Air pollution is one of the greatest environmental risks for public health. Reducing ambient air pollution has become an important priority for the United Kingdom (UK) government, as there is increased awareness of its impact on health. In 2020, the UK made history by ruling that failure to reduce pollution levels to legal limits (in line with levels recommended by the WHO) contributed to the death of a 9-year old girl in London (Laville, 2020).
While most of the research on ambient air pollution has focused on its impact on physical health through respiratory and cardiovascular diseases, more recent studies have found compelling evidence that air pollution can also increase the risk of serious mental illnesses, such as schizophrenia and depression. However, we still know relatively little about the extent of long-term impacts of air pollution on mental health, partly because most studies to date have generally used cross-sectional datasets and aggregated values for both air pollution and mental illnesses.
Therefore, in this paper (Newbury et al., 2021), the authors used a longitudinal survey to estimate the impact of ambient air pollution and mental health service use for psychotic and mood disorders, specifically focusing on the “duration and frequency of mental health service use”. This analysis provides important insights into the short term, and longer term implications of air pollution on mental health service utilisation.
The study (Newbury et al., 2021) used data from the Clinical Record Interactive Search (CRIS) system for over 13,000 individuals aged > 14 years old living in South London boroughs, who had accessed mental health services for schizophrenia and mood disorders between 2008-2012. Service use included both community mental health services (CMHS) and inpatient services for a one year and seven year follow-up period.
This data on mental health service use was then linked with estimates for air pollution including nitrogen dioxide (NO2), nitrogen oxides (NOx) and particulate matter (PM2.5 and PM10) concentrations. These data on air pollution were estimated through KCLurban, which uses emission estimates recorded in the London Atmospheric Emissions Inventory. Air pollution estimates were then linked to the residence of participants. The CRIS dataset used for service use was de-identified, so information on residence was collected using a de-identified dataset.
The authors also used information on various confounding variables in their model and the sensitivity analysis, which also accounted for specificity of diagnosis (i.e. psychotic disorder diagnoses versus mood disorder diagnoses), potential confounding effects of the pollutants, and time spent at residence. The authors also used methods to account for how causality between an exposure and an outcome might be affected by unmeasured confounding. To do this, they calculated E-values, which show how strong an association with the exposure and outcome an unmeasured confounder needs to be, to explain away the main associations.
Results showed that all pollutants were associated with increased use of mental health services, including both Community Mental Health Services (CMHS) and inpatient days. Furthermore, the authors showed that this association persisted after 7 years.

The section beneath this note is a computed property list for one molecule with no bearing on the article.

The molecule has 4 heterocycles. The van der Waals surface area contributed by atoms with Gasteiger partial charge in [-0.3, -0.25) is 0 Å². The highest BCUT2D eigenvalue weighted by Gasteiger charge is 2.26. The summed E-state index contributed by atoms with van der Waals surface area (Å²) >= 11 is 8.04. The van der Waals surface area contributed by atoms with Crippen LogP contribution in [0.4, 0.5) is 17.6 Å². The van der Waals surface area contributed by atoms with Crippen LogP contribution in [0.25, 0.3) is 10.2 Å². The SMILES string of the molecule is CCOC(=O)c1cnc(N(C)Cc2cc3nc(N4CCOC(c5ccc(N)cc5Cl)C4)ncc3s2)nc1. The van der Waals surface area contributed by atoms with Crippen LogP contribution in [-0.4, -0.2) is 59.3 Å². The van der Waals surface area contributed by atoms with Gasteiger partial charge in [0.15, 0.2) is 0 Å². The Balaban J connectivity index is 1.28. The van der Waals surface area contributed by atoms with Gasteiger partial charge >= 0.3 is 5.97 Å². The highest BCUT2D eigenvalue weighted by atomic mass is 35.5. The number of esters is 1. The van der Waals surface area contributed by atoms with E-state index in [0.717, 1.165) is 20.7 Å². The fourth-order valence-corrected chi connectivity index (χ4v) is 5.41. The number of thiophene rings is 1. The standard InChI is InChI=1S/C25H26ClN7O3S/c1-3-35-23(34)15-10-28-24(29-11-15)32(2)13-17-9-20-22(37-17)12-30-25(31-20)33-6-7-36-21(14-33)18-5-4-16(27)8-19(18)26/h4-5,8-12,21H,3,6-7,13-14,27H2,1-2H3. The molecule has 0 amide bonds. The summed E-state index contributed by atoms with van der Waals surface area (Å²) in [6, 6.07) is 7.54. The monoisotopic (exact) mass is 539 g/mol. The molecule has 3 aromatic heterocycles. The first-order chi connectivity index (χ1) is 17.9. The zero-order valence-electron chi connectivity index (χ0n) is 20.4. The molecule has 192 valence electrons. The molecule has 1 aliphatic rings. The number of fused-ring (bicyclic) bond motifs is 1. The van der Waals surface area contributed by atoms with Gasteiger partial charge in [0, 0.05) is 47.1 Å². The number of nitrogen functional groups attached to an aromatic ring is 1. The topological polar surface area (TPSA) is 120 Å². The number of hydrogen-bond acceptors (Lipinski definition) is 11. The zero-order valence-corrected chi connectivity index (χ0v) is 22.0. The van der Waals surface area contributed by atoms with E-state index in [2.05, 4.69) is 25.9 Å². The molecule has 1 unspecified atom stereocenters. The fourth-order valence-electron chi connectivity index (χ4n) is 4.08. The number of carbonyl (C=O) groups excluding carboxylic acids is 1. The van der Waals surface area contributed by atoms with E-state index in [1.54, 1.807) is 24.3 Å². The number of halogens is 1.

The strongest associations between exposure to pollutants and increased use of mental health services were observed for NO2 and NOx pollutants, in both the 1-year and 7-year follow-up periods.
Sensitivity analyses reported large E-values which increases confidence in the authors results. Additionally, an important finding shows that using a two-pollutant model could change both the direction and significance of the outcome, which suggests that future studies could adopt multi-pollutant approaches to avoid under estimating the strength of associations.
The authors concluded that:
Individuals with higher residential air pollution exposure used mental healthcare services more frequently in the months and years following their initial presentation to secondary mental healthcare services.
Between the two categories of utilisation, the authors found a more robust and positive association with CMHS use, which the authors suggest might be because this type of service is more commonly used.
The authors also discussed plausible mechanisms that might link pollution with psychotic and mood disorders. They note that there is evidence to suggest that pollutants can affect the brain through systemic inflammation or direct contact with the nervous system. The effects appear to be most directly linked to NO2 and NOx emissions typically caused by heavy traffic and diesel vehicle emissions.
Strengths and limitations
The research has several key strengths. First it provides novel evidence on the long-term impact of air pollution exposure on psychotic and mood disorders. Additionally, they used high-resolution (20 × 20 m) air pollution models to enhance the accuracy of the findings. Causality can be difficult to establish for environmental risk indicators, so the researchers have taken extra precautions through a range of sensitivity analysis and statistical techniques to ensure the robustness of the analysis. The methods and types of data used are well described and the findings are clearly presented. Additional methodological detail is also given in the supplementary materials.